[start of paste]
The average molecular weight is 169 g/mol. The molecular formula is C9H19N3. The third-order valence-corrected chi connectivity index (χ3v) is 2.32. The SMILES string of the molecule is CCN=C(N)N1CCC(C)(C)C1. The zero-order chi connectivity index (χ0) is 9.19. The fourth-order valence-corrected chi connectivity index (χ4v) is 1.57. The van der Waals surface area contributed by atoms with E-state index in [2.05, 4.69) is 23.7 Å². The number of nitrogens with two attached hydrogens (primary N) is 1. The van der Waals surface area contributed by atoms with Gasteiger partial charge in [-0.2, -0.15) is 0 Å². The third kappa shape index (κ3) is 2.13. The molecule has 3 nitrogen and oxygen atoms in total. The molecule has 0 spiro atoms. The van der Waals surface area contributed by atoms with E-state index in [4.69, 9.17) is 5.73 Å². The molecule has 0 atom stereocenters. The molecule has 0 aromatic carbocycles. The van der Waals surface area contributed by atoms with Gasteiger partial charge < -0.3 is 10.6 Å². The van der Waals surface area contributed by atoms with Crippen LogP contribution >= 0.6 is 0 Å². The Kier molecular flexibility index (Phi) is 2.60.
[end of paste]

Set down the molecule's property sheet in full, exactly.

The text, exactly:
The average molecular weight is 169 g/mol. The molecular formula is C9H19N3. The third-order valence-corrected chi connectivity index (χ3v) is 2.32. The SMILES string of the molecule is CCN=C(N)N1CCC(C)(C)C1. The zero-order chi connectivity index (χ0) is 9.19. The fourth-order valence-corrected chi connectivity index (χ4v) is 1.57. The van der Waals surface area contributed by atoms with E-state index in [2.05, 4.69) is 23.7 Å². The number of nitrogens with two attached hydrogens (primary N) is 1. The van der Waals surface area contributed by atoms with Gasteiger partial charge in [-0.2, -0.15) is 0 Å². The third kappa shape index (κ3) is 2.13. The molecule has 3 nitrogen and oxygen atoms in total. The molecule has 0 spiro atoms. The van der Waals surface area contributed by atoms with E-state index in [4.69, 9.17) is 5.73 Å². The molecule has 0 atom stereocenters. The molecule has 0 aromatic carbocycles. The van der Waals surface area contributed by atoms with Gasteiger partial charge < -0.3 is 10.6 Å². The van der Waals surface area contributed by atoms with Crippen LogP contribution >= 0.6 is 0 Å². The Kier molecular flexibility index (Phi) is 2.60.